Selected β2m/peptide complexes then underwent 50 ns NPT MD simulations in water with 0.15 M of NaCl, using the AMBER99SB-ILDN [46] force field along with the tip3p water model, all implemented in the Gromacs 4.5.5 molecular package [45]. We used the leapfrog Verlet integrator with a time step of 1 fs. The h-bonds were constrained by using the LINCS algorithm. The temperature was established at 300 K and controlled with a modified Berendsen thermostat [48], while the pressure with an isotropic Parrinello–Rahman was at 1 bar. The equilibration protocol of the β2m/peptide system before the production run is divided in 5 stages, 4 NVT and 1 NPT, in order to heat the system gradually, avoiding unrealistic high perturbations to the binding of the complex: (i) First NVT equilibration of 25 ps, with Β2M+peptide frozen, and water and ions at 100 K; (ii) Second NVT equilibration of 50 ps, with Β2M+peptide at 200 K, and the water and ions at 100 K; (iii) Third NVT equilibration of 50 ps, with Β2M+peptide at 300 K, and the water and ions at 200 K; (iv) Fourth NVT equilibration of 100 ps, with the system at 300 K; (v) NPT equilibration of 200 ps, with the system at 300 K and 1 atm. Along MD simulations, β2m-peptide geometries were printed out every 250 ps, obtaining in total 200 structures, and were subsequently used to calculate the Binding Energy using the binding score of Vina [43]. Additionally, the h-bond and hydrophobic contacts of each β2m–peptide complex at 0, 25, and 50 ns were analyzed using the LIGPLOT tool [49] to identify the residues of the binding site in every complex. Besides Vina binding energy, all descriptors used in this report were calculated using the tools implemented in the Gromacs 4.5.5 molecular package [45].

3.4. Materials

Two distinct sequence thiol-derivatized (with C6 linker) single stranded (ss) DNA and their corresponding complementary DNA (with amino-C6-link) were purchased at HPLC-purified grade from Biomers GmbH (Ulm, Germany). Top-oligo-ethylene glycol (TOEG 6 (1-mercaptoundec-11-yl) hexa(ethyleneglycol), (HS-((CH2)11)-(O-CH2-CH2)6 -OH)) was purchased from Prochimia Surfaces (Gdynia, Poland); sodium chloride (NaCl), Tris-EDTA, sodium phosphate dibasic (NaH2PO4), sodium phosphate monobasic (NaHPO4), and absolute ethanol (99.8%) were all purchased from Sigma Aldrich (Milano, Italy). All buffer solution was prepared in ultra-pure water (miliQ-H2O) of resistivity 18.2 MΩ·cm at 25 °C and filtered before use with a sterile syringe filter (of 0.22µm pore size). The cyclic peptides were purchased at 95% purity from ProteoGenix SAS (Schiltigheim, France). In addition, Beta-2-Microglobulin (Human species) was purchased from Sigma Aldrich (Germany).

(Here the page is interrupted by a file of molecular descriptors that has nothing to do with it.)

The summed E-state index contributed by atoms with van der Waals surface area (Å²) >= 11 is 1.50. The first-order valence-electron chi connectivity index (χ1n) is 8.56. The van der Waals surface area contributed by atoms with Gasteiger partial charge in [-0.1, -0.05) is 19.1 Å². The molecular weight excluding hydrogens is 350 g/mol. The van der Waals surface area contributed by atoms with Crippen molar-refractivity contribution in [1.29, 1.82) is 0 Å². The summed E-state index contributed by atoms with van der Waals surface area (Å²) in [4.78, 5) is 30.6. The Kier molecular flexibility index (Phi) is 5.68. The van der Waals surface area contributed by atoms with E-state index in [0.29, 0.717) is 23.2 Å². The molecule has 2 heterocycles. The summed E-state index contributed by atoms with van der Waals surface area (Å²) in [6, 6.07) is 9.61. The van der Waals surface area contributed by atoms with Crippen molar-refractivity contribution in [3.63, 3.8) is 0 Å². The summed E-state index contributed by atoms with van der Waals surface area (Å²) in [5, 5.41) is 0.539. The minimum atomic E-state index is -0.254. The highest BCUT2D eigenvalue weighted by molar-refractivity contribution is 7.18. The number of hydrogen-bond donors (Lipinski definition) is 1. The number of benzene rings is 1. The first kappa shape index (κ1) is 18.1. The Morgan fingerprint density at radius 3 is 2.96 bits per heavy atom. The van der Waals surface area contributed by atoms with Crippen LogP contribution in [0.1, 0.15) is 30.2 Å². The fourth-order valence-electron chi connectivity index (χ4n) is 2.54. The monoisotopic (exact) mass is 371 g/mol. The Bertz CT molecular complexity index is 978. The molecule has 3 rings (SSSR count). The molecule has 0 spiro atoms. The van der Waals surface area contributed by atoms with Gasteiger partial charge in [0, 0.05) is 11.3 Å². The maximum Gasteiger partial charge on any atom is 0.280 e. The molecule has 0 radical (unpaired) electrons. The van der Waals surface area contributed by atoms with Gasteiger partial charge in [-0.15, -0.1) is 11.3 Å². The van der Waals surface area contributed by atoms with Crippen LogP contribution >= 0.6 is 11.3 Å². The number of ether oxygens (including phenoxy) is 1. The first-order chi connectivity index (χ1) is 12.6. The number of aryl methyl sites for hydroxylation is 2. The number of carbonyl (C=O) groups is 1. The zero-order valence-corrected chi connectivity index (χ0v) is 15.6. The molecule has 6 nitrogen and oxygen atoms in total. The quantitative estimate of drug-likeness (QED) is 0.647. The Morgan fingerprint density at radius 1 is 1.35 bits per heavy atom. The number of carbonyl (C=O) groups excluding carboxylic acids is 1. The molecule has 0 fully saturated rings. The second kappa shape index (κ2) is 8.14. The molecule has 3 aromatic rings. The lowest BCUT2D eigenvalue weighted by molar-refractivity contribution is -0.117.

3.5. Surface Plasmon Resonance

The interaction between the protein and computationally optimized peptides was measured using the BIAcore 3000 (GE Healthcare, Milano, Italy). β2m was immobilized at a concentration of 100 μg/mL in 10 mM acetate buffer pH 5 (flow rate 5 μL/min, time injection 7 min) on a CM5 Biacore sensor chip [50], using EDC/NHS chemistry following the manufacturer’s instructions. Residual reactive groups were deactivated by treatment with 1 M ethanolamine hydrochloride, pH 8.5. The reference channel was activated with EDC/NHS and deactivated with ethanolamine. The binding assays were carried out at 20 μL/min at 25 °C, with 4.5 min contact-time. Peptides were diluted in the HBS running buffer (10 mM Hepes, 150 mM NaCl, 3 mM EDTA, pH 7.4). Analyte injections were performed at the indicated concentrations. The sensor surface was regenerated by using 10mM NaOH for 1 min. The association phase (kon) was followed for 250 s, whereas the dissociation phase (koff) was followed for 300 s. The instrument BIAevaluation analysis package (version 4.1, GE Healthcare, Milano, Italy) was used to subtract the signal of the reference channel.